Ruapehu - IGNS - Science Alert Bulletin V95/50

Friday 20 October 1995
1000 hours NZDT (UT +13)
Ruapehu Volcanic Activity

Situation Summary

As of 1000 hours, the following information is available.

*     Tremor levels have remained low at Ruapehu since the last bulletin
at 1700 h on 19 October.  The number of degassing eruption type events
(without sudden onsets) has declined in size and frequency since about
0000h last night.  The volcano has been seismically quiet this morning.

*     A brown gas plume from Ruapehu has been drifting north over Taupo.
Taupo Airport was temporarily closed this morning by the plume overhead.
Ashfall(?) has been reported at Rotorua Airport.

*     Data from COSPEC measurements of SO2 gas output from Ruapehu made
during flights on Friday 13  and Tuesday 17 October have now been analysed
by Dr BW Christenson. SO2 output from Ruapehu on both these days was >10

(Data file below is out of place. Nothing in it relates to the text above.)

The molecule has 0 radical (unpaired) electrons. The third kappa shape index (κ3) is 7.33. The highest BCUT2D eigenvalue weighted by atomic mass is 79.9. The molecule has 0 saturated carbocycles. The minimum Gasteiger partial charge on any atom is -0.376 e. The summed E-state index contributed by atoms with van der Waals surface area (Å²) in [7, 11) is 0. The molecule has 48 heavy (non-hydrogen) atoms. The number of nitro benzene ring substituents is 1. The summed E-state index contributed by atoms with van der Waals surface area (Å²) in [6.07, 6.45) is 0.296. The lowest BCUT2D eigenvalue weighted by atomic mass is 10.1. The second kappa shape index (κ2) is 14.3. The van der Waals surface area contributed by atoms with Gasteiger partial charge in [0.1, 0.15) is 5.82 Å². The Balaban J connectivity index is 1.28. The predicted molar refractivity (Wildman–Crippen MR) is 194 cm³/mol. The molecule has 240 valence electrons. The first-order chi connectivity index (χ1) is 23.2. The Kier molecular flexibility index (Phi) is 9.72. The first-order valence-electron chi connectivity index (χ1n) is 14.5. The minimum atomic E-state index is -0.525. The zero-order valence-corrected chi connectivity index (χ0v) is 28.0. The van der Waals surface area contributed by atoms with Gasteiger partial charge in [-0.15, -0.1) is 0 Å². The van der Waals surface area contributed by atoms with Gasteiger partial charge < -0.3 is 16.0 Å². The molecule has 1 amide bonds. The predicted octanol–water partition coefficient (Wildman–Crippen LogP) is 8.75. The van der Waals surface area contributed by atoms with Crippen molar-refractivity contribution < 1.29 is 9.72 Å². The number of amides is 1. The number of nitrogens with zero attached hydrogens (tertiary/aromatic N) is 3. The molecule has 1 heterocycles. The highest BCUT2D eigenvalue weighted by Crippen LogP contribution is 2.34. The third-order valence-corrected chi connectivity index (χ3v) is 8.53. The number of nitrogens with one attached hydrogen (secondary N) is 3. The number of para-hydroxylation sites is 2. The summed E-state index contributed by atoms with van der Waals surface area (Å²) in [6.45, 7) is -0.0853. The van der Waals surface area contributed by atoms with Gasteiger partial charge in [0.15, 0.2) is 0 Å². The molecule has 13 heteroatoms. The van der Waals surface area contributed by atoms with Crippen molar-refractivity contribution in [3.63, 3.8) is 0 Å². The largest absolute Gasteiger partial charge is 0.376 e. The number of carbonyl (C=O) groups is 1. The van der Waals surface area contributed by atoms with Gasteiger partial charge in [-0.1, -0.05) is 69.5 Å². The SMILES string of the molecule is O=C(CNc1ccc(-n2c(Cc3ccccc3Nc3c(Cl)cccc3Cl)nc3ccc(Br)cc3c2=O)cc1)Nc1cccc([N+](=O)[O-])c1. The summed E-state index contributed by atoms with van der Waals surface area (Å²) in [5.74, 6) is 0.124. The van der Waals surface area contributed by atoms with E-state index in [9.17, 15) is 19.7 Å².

000 T/D.   This is a large discharge when compared with other erupting
volcanoes such as Pinatubo and Etna, where discharges around 5 000 T/D
have been measured during eruption periods.  The Ruapehu data may be
obscured by effects of ash in the measured plumes but this will not alter
the fact that SO2 discharge has been  large during the last week since the
Crater Lake was removed.

*     The SO2 discharge probably results from at least two sources: 1)
Remobilisation of sulphur contained in the upper part of the volcano
conduit system as elemental sulphur deposited over at least the last 50
years.  2)  SO2 discharged as magmatic gas derived from new magma involved
in the present eruption episode.  The proportions of gas from these two
sources cannot be determined.

*     The gas discharge indicates that a substantial volume of magma is
freely degassing beneath Ruapehu volcano.   This is apparently occurring
today, during a period of low seismicity, indicating that free gas
streaming is occurring under open vent conditions.  A  further COSPEC
measurement is about to be made today.

*     SO2 is a toxic gas which could produce a significant gas hazard on
the upper slopes of Ruapehu, and possibly beyond, in suitable wind

Conclusions and Alert Status

The present eruption episode is continuing at a reduced level, with weak
ash but strong gas emissions.  We  advise that the Alert Level remains at
3 for Ruapehu volcano.

IA Nairn  for 
Dr CJN Wilson, Programme Leader, Volcanology